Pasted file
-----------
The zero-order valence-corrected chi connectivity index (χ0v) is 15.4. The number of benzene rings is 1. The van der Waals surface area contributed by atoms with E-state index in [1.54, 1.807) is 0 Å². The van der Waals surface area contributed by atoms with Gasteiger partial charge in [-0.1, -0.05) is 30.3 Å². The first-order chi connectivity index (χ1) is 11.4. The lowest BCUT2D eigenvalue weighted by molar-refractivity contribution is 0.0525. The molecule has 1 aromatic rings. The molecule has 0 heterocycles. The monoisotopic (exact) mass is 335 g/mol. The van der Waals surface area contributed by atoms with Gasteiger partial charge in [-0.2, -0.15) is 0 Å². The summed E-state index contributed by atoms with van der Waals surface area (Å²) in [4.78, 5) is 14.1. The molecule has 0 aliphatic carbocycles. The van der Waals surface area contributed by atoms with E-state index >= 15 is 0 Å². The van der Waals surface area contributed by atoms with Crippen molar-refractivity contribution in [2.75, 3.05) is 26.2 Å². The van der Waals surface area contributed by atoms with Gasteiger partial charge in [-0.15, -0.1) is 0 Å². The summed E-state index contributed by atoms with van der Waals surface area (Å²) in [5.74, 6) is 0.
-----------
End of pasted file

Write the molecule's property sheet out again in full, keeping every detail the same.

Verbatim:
The zero-order valence-corrected chi connectivity index (χ0v) is 15.4. The number of benzene rings is 1. The van der Waals surface area contributed by atoms with E-state index in [1.54, 1.807) is 0 Å². The van der Waals surface area contributed by atoms with Gasteiger partial charge in [-0.1, -0.05) is 30.3 Å². The first-order chi connectivity index (χ1) is 11.4. The lowest BCUT2D eigenvalue weighted by molar-refractivity contribution is 0.0525. The molecule has 1 aromatic rings. The molecule has 0 heterocycles. The monoisotopic (exact) mass is 335 g/mol. The van der Waals surface area contributed by atoms with Gasteiger partial charge in [-0.2, -0.15) is 0 Å². The summed E-state index contributed by atoms with van der Waals surface area (Å²) in [4.78, 5) is 14.1. The molecule has 0 aliphatic carbocycles. The van der Waals surface area contributed by atoms with E-state index >= 15 is 0 Å². The van der Waals surface area contributed by atoms with Crippen molar-refractivity contribution in [2.75, 3.05) is 26.2 Å². The van der Waals surface area contributed by atoms with Gasteiger partial charge in [-0.15, -0.1) is 0 Å². The summed E-state index contributed by atoms with van der Waals surface area (Å²) in [5.74, 6) is 0.